Alabama, Florida, Texas, TCU, Cincinnati, Boise State, Georgia Tech, Oregon, Pittsburgh, Oklahoma State, Oregon State, Nebraska, Clemson, Iowa, Penn State.

Of these, all but Iowa and Penn State have games to play between now and the start of bowl season.  Virginia Tech and Miami, FL have very slight chances of making the big bowls, but they are on the edge of the Top 14 in the BCS standings right now.  I factored them in to the mix in a different way.

The next thing to figure out is how to determine the odds of a team winning all of its games, losing a regular season game, losing a conference game, or losing all of its remaining games.  It is important not only if they lose, but when they lose as this has major implications on selection.  I think Bleed Blue 'n White has previously referenced this study concerning sports statistics.  Fittingly, it is titled, "Use and Abuse of Information in Sports." Don't mind if I do!  Their study determined that sports book spreads are one of the best methods of determining the winner of the game overall.  I'm not interested in beating the spread, I'm interested in knowing how often a favorite wins the game.  Overall, the team listed as the favorite in the spread would be won by the favorite 75% of the time.  Also, the greater the spread, the greater the chance the favorite would win.  Here's their findings:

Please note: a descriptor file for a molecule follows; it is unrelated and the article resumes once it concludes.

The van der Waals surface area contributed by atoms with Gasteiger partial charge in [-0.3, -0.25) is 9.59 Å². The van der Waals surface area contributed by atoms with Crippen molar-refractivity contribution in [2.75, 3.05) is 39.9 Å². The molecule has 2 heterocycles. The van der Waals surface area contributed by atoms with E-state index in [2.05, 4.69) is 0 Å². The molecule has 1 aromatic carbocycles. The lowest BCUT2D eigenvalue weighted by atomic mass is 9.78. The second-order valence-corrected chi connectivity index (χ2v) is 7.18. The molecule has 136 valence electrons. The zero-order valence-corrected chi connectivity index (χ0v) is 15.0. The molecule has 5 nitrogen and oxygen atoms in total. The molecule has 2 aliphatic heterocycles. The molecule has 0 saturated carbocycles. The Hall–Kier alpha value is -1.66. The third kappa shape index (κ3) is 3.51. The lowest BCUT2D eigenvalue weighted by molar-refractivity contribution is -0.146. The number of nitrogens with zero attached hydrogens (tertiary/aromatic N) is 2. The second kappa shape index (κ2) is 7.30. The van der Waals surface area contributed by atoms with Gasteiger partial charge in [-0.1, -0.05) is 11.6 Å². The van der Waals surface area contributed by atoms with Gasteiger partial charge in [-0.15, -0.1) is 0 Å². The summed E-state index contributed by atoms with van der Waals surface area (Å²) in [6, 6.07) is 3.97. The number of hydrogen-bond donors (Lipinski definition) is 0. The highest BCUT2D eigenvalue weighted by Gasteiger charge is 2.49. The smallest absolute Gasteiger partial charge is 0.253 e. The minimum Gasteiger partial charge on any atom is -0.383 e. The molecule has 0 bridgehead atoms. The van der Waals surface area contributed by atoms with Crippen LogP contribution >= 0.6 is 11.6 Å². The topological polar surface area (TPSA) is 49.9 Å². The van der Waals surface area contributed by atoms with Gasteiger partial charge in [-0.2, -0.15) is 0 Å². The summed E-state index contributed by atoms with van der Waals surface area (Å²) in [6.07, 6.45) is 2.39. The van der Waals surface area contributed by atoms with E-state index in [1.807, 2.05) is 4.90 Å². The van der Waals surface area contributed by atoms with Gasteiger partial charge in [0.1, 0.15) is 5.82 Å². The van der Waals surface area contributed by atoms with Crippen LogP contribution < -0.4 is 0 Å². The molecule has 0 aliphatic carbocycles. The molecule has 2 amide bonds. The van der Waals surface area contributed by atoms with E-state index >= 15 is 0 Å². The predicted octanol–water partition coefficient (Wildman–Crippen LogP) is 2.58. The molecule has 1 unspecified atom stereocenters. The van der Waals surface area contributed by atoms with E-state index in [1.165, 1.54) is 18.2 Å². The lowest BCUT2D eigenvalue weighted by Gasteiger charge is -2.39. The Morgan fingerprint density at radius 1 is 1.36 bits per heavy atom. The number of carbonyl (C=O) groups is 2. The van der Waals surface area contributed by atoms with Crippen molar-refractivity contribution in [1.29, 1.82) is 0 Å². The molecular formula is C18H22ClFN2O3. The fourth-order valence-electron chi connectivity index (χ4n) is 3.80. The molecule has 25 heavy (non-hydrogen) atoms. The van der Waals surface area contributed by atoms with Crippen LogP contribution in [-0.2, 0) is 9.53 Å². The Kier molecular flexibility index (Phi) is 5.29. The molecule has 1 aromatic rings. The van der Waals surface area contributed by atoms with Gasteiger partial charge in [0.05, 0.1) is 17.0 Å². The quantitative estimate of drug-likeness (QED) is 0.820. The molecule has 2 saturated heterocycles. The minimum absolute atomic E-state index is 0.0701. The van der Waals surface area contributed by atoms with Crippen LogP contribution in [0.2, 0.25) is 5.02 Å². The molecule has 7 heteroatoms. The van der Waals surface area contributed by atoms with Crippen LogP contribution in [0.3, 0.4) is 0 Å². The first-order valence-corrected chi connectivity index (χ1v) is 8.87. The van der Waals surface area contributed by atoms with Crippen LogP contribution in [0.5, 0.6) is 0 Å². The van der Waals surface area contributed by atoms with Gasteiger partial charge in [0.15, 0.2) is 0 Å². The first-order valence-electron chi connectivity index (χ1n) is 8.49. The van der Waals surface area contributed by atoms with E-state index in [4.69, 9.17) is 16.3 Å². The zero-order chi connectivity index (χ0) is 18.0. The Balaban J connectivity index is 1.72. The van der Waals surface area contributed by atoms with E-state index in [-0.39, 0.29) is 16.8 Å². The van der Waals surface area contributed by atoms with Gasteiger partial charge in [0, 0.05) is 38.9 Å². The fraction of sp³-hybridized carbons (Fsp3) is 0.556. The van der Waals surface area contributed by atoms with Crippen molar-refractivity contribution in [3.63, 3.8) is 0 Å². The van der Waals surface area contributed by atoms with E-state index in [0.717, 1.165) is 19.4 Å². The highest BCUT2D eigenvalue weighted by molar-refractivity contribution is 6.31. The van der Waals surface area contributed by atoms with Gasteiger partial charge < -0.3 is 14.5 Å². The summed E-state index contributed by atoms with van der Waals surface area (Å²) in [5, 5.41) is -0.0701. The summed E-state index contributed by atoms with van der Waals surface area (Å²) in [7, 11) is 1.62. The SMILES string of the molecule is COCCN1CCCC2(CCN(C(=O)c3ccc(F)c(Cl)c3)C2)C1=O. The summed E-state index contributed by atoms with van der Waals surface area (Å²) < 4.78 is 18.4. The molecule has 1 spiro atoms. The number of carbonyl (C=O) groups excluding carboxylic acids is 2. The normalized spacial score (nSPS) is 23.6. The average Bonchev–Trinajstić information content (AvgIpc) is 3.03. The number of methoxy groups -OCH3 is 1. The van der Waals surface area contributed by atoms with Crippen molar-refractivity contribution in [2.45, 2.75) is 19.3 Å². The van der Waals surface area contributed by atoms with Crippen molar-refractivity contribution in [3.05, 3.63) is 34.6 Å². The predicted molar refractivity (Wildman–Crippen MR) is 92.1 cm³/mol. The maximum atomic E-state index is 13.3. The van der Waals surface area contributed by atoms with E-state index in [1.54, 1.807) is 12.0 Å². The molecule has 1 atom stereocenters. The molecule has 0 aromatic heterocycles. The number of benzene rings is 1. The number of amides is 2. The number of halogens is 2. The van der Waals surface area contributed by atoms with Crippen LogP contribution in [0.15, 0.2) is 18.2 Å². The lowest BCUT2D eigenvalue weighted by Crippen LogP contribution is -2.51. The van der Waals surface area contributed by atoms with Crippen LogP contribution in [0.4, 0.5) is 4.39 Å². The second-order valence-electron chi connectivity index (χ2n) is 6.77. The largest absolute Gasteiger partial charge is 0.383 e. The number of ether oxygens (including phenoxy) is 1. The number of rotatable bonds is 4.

Games won spread by favorite 1 52% 1.5 47% 2 55% 2.5 51% 3 62% 3.5 57% 4 63% 4.5 67% 5 69% 5.5 78% 6 65% 6.5 71% 7 73% 8 80% 9 75% 10 74% > 10 83%

Although there are obvious biases with individual spreads designed to sucker in bettors, it seems like a fairly effective method of "weighting" the chance of a team winning a game.  There are spreads available for every game this coming week, so I placed the percent values for this weeks games.  I then had to use a bit of creativity to  estimated the spreads of the games in the coming weeks.